and AUC = 0.821429.

As can be seen increased number of divisions for 50, 100 and 150 does not change the maximum of AUC but increases the number of points where maximum AUC value is reached.

For 200 and 300 divisions the same area under the curve with very small increase for AUC of 0.00595238 makes us believe that we are close to global solution.

Note that both scores have the values of p highly significant, and we propose the solution that has higher AUC.

Furthermore criteria of classification from ROC curve analysis [9] tells us for this choice that patients with score higher than 1.425782 are patients from whom we expect a better result (Se = 0.71, Sp = 0.92).

### Simulation

As previous example has a small number of observations we have made a simulation for 20 studies with 200 observations each with three prognostic factors. For the first factor, cases were selected from a pseudonormal variable with mean 1 and standard deviation of 3 and controls from a pseudonormal variable with mean 3 and standard deviation 3.5. The second and third prognostic factor, also come from a pseudonormal variable with standard deviation of 3 and 3.5 respectively for cases and controls and with averages of 4 and 6 for controls respectively 6 and 6.5 for cases.

**Results of 20 simulations with 200 observations**

Crt.Nb. | Time | AUC50 | Time | AUC100 | Time | AUC200 | AUC100 - AUC50 | AUC200 - AUC100 |
---|---|---|---|---|---|---|---|---|

1 | 1314s (0H 21M 54 s) | 0.7091 | 5033 s (1H 23M 53 s) | 0.7098 | 20354 s (5H 39M 14 s) | 0.7098 | 0.0007 | 0.0000 |

2 | 1283s (0H 21M 23 s) | 0.6589 | 5154 s (1H 25M 54 s) | 0.6589 | 31636 s (8H 47M 16 s) | 0.6589 | 0.0000 | 0.0000 |

3 | 1501s (0H 25M 1 s) | 0.6406 | 5842 s (1H 37M 22 s) | 0.6412 | 23352 s (6H 29M 12 s) | 0.6412 | 0.0006 | 0.0000 |

4 | 1173s (0H 19M 33 s) | 0.6862 | 4681 s (1H 18M 1 s) | 0.6862 | 25012 s (6H 56M 52 s) | 0.6867 | 0.0000 | 0.0005 |

5 | 1277s (0H 21M 17 s) | 0.6629 | 10790 s (2H 59M 50s) | 0.6633 | 12321 s (3H 25M 21 s) | 0.6638 | 0.0004 | 0.0005 |

6 | 1353s (0H 22M 33 s) | 0.6715 | 4574 s (1H 16M 14 s) | 0.6717 | 15292 s (4H 14M 52 s) | 0.6726 | 0.0002 | 0.0009 |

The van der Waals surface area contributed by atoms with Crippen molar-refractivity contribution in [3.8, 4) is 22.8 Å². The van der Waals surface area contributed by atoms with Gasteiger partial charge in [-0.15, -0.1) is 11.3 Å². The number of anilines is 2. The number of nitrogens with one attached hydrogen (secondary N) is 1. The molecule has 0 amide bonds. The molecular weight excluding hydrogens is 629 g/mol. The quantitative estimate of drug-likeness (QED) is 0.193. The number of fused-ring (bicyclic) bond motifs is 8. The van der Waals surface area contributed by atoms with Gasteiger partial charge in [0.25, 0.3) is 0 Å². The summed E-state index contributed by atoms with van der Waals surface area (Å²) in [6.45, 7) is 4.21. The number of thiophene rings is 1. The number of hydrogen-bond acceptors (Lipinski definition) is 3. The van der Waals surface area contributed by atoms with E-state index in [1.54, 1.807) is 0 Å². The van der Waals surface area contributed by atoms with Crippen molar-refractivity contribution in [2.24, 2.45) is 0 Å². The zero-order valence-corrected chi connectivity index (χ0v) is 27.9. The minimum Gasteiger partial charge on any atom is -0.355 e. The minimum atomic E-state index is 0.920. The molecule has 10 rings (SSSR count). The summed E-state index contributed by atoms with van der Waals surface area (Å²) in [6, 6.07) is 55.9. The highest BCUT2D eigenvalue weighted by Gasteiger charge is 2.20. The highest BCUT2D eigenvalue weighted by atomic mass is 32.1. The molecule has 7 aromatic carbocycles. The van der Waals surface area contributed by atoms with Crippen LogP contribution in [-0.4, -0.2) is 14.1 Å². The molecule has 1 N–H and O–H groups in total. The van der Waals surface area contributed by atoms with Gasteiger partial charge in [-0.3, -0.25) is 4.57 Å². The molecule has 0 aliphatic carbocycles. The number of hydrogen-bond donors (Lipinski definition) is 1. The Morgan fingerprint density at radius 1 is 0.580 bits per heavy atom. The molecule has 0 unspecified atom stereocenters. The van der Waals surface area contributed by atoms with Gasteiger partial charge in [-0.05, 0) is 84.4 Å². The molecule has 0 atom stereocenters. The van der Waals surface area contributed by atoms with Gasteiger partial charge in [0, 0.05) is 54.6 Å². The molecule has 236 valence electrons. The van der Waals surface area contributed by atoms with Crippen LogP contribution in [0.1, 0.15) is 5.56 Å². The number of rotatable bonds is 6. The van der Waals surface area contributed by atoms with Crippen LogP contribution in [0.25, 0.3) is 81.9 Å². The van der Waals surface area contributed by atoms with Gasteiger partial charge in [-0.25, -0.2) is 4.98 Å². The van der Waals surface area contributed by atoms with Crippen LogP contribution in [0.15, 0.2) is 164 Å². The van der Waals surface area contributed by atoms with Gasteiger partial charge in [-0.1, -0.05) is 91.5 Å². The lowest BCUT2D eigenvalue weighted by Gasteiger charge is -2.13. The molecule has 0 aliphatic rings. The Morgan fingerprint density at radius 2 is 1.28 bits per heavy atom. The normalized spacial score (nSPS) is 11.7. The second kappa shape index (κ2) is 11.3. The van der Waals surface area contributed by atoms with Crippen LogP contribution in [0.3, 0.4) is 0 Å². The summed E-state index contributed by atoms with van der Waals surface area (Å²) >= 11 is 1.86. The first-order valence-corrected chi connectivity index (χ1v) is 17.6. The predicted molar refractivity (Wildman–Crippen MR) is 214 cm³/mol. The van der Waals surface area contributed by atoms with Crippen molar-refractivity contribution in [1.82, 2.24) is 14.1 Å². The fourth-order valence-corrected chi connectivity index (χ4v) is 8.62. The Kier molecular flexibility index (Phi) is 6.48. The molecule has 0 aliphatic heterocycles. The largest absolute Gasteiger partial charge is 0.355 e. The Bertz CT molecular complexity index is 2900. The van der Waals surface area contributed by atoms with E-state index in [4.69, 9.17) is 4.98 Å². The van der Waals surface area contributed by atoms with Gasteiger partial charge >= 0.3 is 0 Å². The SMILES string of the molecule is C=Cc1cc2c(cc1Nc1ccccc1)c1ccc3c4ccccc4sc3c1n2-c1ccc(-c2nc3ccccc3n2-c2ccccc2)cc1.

7 | 1342s (0H 22M 22 s) | 0.6761 | 5132 s (1H 25M 32 s) | 0.6772 | 18625 s (5H 10M 25 s) | 0.6773 | 0.0011 | 0.0001 |

8 | 1297s (0H 21M 37 s) | 0.6944 | 6988 s (1H 56M 28 s) | 0.6953 | 18813 s (5H 13M 33 s) | 0.6954 | 0.0009 | 0.0001 |

9 | 1070s (0H 17M 50s) | 0.6988 | 5399 s (1H 29M 59 s) | 0.6990 | 19498 s (5H 24M 58 s) | 0.6994 | 0.0002 | 0.0004 |

10 | 536 s (0H 8M 56 s) | 0.6638 | 3022 s (0H 50M 22 s) | 0.6640 | 18556 s (5H 9M 16 s) | 0.6646 | 0.0002 | 0.0006 |

11 | 1329s (0H 22M 9 s) | 0.6900 | 4766 s (1H 19M 26 s) | 0.6902 | 20419 s (5H 40M 19 s) | 0.6906 | 0.0002 | 0.0004 |

12 | 1288s (0H 21M 28 s) | 0.6946 | 5086 s (1H 24M 46 s) | 0.6948 | 20573 s (5H 42M 53 s) | 0.6948 | 0.0002 | 0.0000 |

13 | 637 s (0H 10M 37 s) | 0.6873 | 2454 s (0H 40M 54 s) | 0.6875 | 21271 s (5H 54M 31 s) | 0.6875 | 0.0002 | 0.0000 |

14 | 513 s (0H 8M 33 s) | 0.7031 | 2025s (0H 33M 45 s) | 0.7032 | 20139 s (5H 35M 39 s) | 0.7040 | 0.0001 | 0.0008 |

15 | 952 s (0H 15M 52 s) | 0.7200 | 2082s (0H 34M 42 s) | 0.7202 | 21224 s (5H 53M 44 s) | 0.7204 | 0.0002 | 0.0002 |

16 | 1176s (0H 19M 36 s) | 0.7401 | 4923 s (1H 22M 3 s) | 0.7413 | 27836 s (7H 43M 56 s) | 0.7413 | 0.0012 | 0.0000 |

17 | 796 s (0H 13M 16 s) | 0.7398 | 4332 s (1H 12M 12 s) | 0.7399 | 18213 s (5H 3M 33 s) | 0.7405 | 0.0001 | 0.0006 |

18 | 1296s (0H 21M 36 s) | 0.6635 | 2534 s (0H 42M 14 s) | 0.6638 | 20165 s (5H 36M 5 s) | 0.6644 | 0.0003 | 0.0006 |

19 | 797 s (0H 13M 17 s) | 0.7041 | 3407 s (0H 56M 47 s) | 0.7045 | 20313 s (5H 38M 33 s) | 0.7045 | 0.0004 | 0.0000 |

20 | 1420s (0H 23M 40s) | 0.6825 | 5532 s (1H 32M 12 s) | 0.6826 | 15051 s (4H 10M 51 s) | 0.6826 | 0.0001 | 0.0000 |

Average | 1117s (0H 18M 37 s) | 4687 s (1H 18M 7 s) | 20433 s (5H 40M 33 s) |

Average execution time for 50, 100 and 200 segments was 18 minutes, 1 hour and 18 minutes, 5 hours and 40 minutes which is an acceptable time for a practical problem.

## Discussions and conclusions

Multivariate analysis is used largely in any medical paper. However testing the hypotheses in modeling is not a very simple task and this is the reason for trying a lot of potential models and choose the model best suited to observations. The papers of [4, 6, 15–19] prove that there is a large basis to use linear combinations of variables in ROC analysis. If we do not have solid condition to apply for example one of the cited models, the method from our paper produces always a score for which we have maximal AUC or an approximate.

On the other hand in a classical model of regression it is known that the numerical methods used to identify the model parameters not always provide a global maximum and depends heavily on the initial values of the algorithm. The solution presented we believe could be used there as a baseline for these algorithms.